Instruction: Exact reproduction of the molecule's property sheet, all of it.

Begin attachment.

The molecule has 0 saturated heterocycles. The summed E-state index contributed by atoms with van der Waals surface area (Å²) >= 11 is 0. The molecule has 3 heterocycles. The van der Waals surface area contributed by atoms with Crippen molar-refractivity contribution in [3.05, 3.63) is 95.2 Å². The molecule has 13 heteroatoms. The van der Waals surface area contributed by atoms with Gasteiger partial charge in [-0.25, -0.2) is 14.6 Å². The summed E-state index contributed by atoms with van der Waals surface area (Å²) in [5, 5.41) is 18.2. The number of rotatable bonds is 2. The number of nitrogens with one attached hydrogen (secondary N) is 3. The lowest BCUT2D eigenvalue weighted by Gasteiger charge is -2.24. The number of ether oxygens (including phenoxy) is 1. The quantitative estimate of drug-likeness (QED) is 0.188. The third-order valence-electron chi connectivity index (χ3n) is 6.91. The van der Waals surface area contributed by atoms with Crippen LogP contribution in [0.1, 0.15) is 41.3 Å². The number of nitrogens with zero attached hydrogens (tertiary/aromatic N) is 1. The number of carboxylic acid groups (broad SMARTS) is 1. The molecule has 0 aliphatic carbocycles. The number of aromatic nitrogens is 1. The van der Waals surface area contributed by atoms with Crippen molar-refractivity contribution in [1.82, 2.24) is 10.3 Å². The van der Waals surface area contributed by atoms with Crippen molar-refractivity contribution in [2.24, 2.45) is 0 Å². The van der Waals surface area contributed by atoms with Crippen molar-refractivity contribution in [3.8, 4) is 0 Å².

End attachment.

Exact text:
The molecule has 0 saturated heterocycles. The summed E-state index contributed by atoms with van der Waals surface area (Å²) >= 11 is 0. The molecule has 3 heterocycles. The van der Waals surface area contributed by atoms with Crippen molar-refractivity contribution in [3.05, 3.63) is 95.2 Å². The molecule has 13 heteroatoms. The van der Waals surface area contributed by atoms with Gasteiger partial charge in [-0.25, -0.2) is 14.6 Å². The summed E-state index contributed by atoms with van der Waals surface area (Å²) in [5, 5.41) is 18.2. The number of rotatable bonds is 2. The number of nitrogens with one attached hydrogen (secondary N) is 3. The lowest BCUT2D eigenvalue weighted by Gasteiger charge is -2.24. The number of ether oxygens (including phenoxy) is 1. The quantitative estimate of drug-likeness (QED) is 0.188. The third-order valence-electron chi connectivity index (χ3n) is 6.91. The van der Waals surface area contributed by atoms with Crippen LogP contribution in [0.1, 0.15) is 41.3 Å². The number of nitrogens with zero attached hydrogens (tertiary/aromatic N) is 1. The number of carboxylic acid groups (broad SMARTS) is 1. The molecule has 0 aliphatic carbocycles. The number of aromatic nitrogens is 1. The van der Waals surface area contributed by atoms with Crippen molar-refractivity contribution in [1.82, 2.24) is 10.3 Å². The van der Waals surface area contributed by atoms with Crippen molar-refractivity contribution in [2.24, 2.45) is 0 Å². The van der Waals surface area contributed by atoms with Crippen molar-refractivity contribution in [3.8, 4) is 0 Å².